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Review: Jo Carrick’s Different Buttons @ The Avenue Theatre, Ipswich!

Vist Daisy Jones's Profile

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As I arrived at the Avenue Theatre to watch what is only Red Rose Chain’s second ever production in their new home, I didn’t know what to expect. What I saw left me speechless

Different Buttons is surprising, emotional, and powerful theatre which draws on some fascinating local history.

Artistic Director Jo Carrick (who I spoke to about her stunning adaptation of Wuthering Heights last summer) wrote Different Buttons to commemorate the closure of the local St Clements Hospital in 2012.

Weaving together the stories of different patients and staff throughout the hospital’s 140 year history, the play creates a rich portrait of the place and the people whose lives it affected.

“It was an amazing piece to research,” said Jo, when I caught up with her before the show. “All of the characters are real people who spent time in St Clements.”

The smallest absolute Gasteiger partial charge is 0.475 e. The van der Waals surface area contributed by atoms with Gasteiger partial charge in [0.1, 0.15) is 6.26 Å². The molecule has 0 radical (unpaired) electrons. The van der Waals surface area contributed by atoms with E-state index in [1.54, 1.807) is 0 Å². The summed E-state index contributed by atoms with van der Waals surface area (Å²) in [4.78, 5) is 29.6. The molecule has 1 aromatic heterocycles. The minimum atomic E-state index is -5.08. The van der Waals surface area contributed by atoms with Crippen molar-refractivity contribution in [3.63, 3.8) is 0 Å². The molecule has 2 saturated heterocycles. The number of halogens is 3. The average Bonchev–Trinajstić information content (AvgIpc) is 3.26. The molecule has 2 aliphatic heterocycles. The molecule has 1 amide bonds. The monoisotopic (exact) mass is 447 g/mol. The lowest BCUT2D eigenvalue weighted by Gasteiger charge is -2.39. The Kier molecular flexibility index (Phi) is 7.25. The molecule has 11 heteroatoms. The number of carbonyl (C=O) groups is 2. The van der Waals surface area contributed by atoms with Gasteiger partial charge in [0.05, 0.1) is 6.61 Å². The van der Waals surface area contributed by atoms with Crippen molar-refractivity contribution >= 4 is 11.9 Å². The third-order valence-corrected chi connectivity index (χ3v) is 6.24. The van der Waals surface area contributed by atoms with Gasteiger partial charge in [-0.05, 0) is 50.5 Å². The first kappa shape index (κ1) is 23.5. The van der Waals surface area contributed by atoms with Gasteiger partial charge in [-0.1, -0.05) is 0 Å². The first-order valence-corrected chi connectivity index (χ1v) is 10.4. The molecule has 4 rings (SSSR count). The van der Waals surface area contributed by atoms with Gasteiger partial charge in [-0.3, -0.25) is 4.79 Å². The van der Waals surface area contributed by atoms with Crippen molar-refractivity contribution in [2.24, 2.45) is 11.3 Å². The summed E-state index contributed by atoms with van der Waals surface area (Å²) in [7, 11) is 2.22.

And those characters are captivating to watch – Nora Little (Rachael McCormick) is ‘sharp as a pin’ but spent 75 years at St Clements; the painfully shy Bobby Fynn (Daniel Abbott) is convinced Venutians are going to land in the hospital grounds; and Herbert Brett (David Newborn) proclaims himself the King of Ipswich.

Their stories play out when Ruth Taylor (Lucy Telleck), a modern teenager, arrives at the hospital. And all the while Victorian journalist Zacharia Elliot (Tom McCarron) is writing an article about the newly built hospital, not yet completed, with all the naïve optimism of the era.

“People hear about it and think ‘Oh, it was an awful asylum’ but it wasn’t like that at all,” said Jo. “The 1870s were actually a time of great philanthropy.”

In turns funny, tragic and frightening, Different Buttons explores the lives of the incredible real people admitted to St Clements and the doctors who treated them. And in the intimate space that is the Avenue Theatre, with a strong ensemble cast who keep the energy and stakes high throughout the performance, it really packs a punch.

Thought-provoking and haunting, it’s a play that will stay with you long after you’ve seen it.

Words: Daisy Jones

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